World Sickle Cell Day: Causes, Symptoms And Treatment

sickle cell

On a day set aside to raise awareness for this life-threatening disease, we are bringing you some symptoms and treatment.

Sickle cell anaemia is an inherited form of anaemia — a condition in which there aren’t enough healthy red blood cells to carry adequate oxygen throughout your body. Normally, your red blood cells are flexible and round, moving easily through your blood vessels. In sickle cell anaemia, the red blood cells become rigid and sticky and are shaped like sickles or crescent moons. These irregularly shaped cells can get stuck in small blood vessels, which can slow or block blood flow and oxygen to parts of the body.

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There’s no cure for most people with sickle cell anaemia. But treatments can relieve pain and help prevent problems associated with the disease.

Below are some possible Symptoms Of Sickle Cell Anaemia

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Sickle cells break apart easily and die, leaving you without enough red blood cells. Red blood cells usually live for about 120 days before they need to be replaced. But sickle cells usually die in 10 to 20 days, leaving a shortage of red blood cells (anaemia). Without enough red blood cells, your body can’t get the oxygen it needs to feel energized, causing fatigue.

Episodes of Pain

Periodic episodes of pain, called crises, are a major symptom of sickle cell anaemia. Pain develops when sickle-shaped red blood cells block blood flow through tiny blood vessels to your chest, abdomen and joints. Pain can also occur in your bones. The pain varies in intensity and can last for a few hours to a few weeks. Some people have only a few pain episodes. Others have a dozen or more crises a year. If a crisis is severe enough, you might need to be hospitalized.

Some adolescents and adults with sickle cell anaemia also have chronic pain, which can result from bone and joint damage, ulcers and other causes.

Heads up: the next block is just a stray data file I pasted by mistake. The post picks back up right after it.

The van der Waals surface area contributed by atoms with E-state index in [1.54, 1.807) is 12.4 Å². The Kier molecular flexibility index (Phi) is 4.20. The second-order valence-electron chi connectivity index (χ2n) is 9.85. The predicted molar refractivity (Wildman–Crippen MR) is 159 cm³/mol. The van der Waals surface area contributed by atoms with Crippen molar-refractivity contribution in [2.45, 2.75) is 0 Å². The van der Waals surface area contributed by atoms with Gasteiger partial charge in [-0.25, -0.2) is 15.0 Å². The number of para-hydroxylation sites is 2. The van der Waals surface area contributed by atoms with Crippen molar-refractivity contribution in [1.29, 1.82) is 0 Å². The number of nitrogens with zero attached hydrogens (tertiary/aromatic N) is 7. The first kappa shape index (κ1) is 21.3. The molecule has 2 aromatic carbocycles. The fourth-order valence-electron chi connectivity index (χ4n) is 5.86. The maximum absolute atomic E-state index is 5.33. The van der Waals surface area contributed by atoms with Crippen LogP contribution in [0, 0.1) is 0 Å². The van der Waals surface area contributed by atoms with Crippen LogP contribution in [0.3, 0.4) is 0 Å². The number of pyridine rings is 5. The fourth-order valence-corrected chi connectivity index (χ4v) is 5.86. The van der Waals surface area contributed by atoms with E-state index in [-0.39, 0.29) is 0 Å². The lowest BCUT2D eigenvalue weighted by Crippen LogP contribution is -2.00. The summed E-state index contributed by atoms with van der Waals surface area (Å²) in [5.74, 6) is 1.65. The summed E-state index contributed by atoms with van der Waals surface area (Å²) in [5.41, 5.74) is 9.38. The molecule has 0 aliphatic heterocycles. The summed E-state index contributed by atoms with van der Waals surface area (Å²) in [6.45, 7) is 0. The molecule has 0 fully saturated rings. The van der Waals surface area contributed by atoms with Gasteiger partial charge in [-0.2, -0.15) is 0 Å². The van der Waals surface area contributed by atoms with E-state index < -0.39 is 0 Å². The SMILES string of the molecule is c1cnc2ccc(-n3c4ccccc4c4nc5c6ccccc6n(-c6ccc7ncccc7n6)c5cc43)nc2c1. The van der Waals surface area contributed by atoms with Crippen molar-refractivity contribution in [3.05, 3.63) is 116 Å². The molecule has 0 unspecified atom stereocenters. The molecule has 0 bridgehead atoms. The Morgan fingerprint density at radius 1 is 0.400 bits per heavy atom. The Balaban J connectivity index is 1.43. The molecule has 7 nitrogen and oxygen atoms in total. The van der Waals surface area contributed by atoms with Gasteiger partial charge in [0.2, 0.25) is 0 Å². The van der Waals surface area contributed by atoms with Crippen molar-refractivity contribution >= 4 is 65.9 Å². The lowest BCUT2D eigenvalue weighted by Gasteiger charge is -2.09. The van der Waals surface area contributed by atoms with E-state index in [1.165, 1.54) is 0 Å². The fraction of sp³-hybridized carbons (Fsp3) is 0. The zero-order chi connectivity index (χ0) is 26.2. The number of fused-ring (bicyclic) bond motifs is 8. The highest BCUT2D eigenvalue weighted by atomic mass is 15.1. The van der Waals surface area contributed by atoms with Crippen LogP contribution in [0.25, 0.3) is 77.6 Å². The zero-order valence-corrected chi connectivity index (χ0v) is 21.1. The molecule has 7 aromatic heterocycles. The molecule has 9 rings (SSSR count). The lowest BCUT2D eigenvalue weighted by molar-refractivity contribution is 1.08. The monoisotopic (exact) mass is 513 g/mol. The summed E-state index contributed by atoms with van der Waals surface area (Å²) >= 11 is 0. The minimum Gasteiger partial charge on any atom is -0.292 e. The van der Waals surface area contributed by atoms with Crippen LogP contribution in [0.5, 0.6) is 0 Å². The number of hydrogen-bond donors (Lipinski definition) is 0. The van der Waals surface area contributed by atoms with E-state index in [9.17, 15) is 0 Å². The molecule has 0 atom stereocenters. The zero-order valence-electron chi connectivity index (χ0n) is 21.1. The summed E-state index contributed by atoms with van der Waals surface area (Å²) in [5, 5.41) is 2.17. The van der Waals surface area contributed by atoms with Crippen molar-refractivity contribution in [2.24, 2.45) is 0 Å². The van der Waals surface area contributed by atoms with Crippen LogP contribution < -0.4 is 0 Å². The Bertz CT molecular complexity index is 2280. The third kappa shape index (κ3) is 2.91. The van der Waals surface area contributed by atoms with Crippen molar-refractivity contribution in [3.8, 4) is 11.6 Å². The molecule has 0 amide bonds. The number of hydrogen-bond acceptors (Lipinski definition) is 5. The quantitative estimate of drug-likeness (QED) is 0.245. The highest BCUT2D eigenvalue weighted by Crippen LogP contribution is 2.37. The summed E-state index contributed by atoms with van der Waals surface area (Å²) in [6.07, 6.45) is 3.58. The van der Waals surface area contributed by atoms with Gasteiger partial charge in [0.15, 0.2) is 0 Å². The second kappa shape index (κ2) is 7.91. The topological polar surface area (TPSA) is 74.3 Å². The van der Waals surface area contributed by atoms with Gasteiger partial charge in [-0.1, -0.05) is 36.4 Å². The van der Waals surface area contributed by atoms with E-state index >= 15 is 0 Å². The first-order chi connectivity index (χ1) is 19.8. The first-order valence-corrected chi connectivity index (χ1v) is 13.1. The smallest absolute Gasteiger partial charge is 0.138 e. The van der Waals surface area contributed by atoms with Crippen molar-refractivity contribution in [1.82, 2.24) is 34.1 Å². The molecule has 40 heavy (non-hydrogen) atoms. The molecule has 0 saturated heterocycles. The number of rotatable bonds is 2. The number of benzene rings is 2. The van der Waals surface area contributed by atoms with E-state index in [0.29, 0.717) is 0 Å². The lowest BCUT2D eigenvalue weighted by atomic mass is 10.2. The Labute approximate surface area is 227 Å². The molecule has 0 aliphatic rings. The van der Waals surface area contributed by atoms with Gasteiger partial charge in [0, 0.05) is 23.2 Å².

Painful Swelling Of Hands and Feet

The swelling is caused by sickle-shaped red blood cells blocking blood flow to the hands and feet.

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Frequent Infections

Sickle cells can damage an organ that fights infection (spleen), leaving you more vulnerable to infections. Doctors commonly give infants and children with sickle cell anaemia vaccinations and antibiotics to prevent potentially life-threatening infections, such as pneumonia.


Delayed Growth

Red blood cells provide your body with the oxygen and nutrients you need for growth. A shortage of healthy red blood cells can slow growth in infants and children and delay puberty in teenagers.



Sickle cell anaemia can lead to a host of complications, including:

Stroke. A stroke can occur if sickle cells block blood flow to an area of your brain. Signs of stroke include seizures, weakness or numbness of your arms and legs, sudden speech difficulties, and loss of consciousness. If your baby or child has any of these signs and symptoms, seek medical treatment immediately. A stroke can be fatal.

Acute chest syndrome. This life-threatening complication causes chest pain, fever and difficulty breathing. Acute chest syndrome can be caused by a lung infection or by sickle cells blocking blood vessels in your lungs. It might require emergency medical treatment with antibiotics and other treatments.

Organ damage. Sickle cells that block blood flow through blood vessels immediately deprive the affected organ of blood and oxygen. In sickle cell anaemia, blood is also chronically low on oxygen. Chronic deprivation of oxygen-rich blood can damage nerves and organs in your body, including your kidneys, liver and spleen. Organ damage can be fatal.

Blindness. Sickle cells can block tiny blood vessels that supply your eyes. Over time, this can damage the portion of the eye that processes visual images (retina) and lead to blindness.

Leg ulcers. Sickle cell anaemia can cause open sores, called ulcers, on your legs.

Gallstones. The breakdown of red blood cells produces a substance called bilirubin. A high level of bilirubin in your body can lead to gallstones.

Priapism. Men with sickle cell anaemia can have painful, long-lasting erections, a condition called priapism. As occurs in other parts of the body, sickle cells can block the blood vessels in the penis. This can damage the penis and lead to impotence.

So for the treatments available, there is no definite treatment.

  •  Patients with this condition should have additional folic acid and protection from pneumonia in the form of a vaccine and antibiotic prophylaxis.
  •  Hydroxyurea can significantly benefit patients suffering from this disease in reducing or eliminating the requirement for blood transfusion, reduction in painful episodes and decrease in the risk of stroke and other complications associated with the disease.
  •  The only curative treatment of the disease is Allogeneic Bone Marrow Transplant, which has a very high success rate. If there is Human Leukocyte Antigen (HLA) matched donor in the family, then that donor is preferred the most. However, if there is no matched family donor, a potential donor can be searched from the Bone Marrow Donor Registries. This is referred to as Matched Unrelated Donor transplant.

Now you know what and how to treat a Sickle cell patient or figure out some symptoms.

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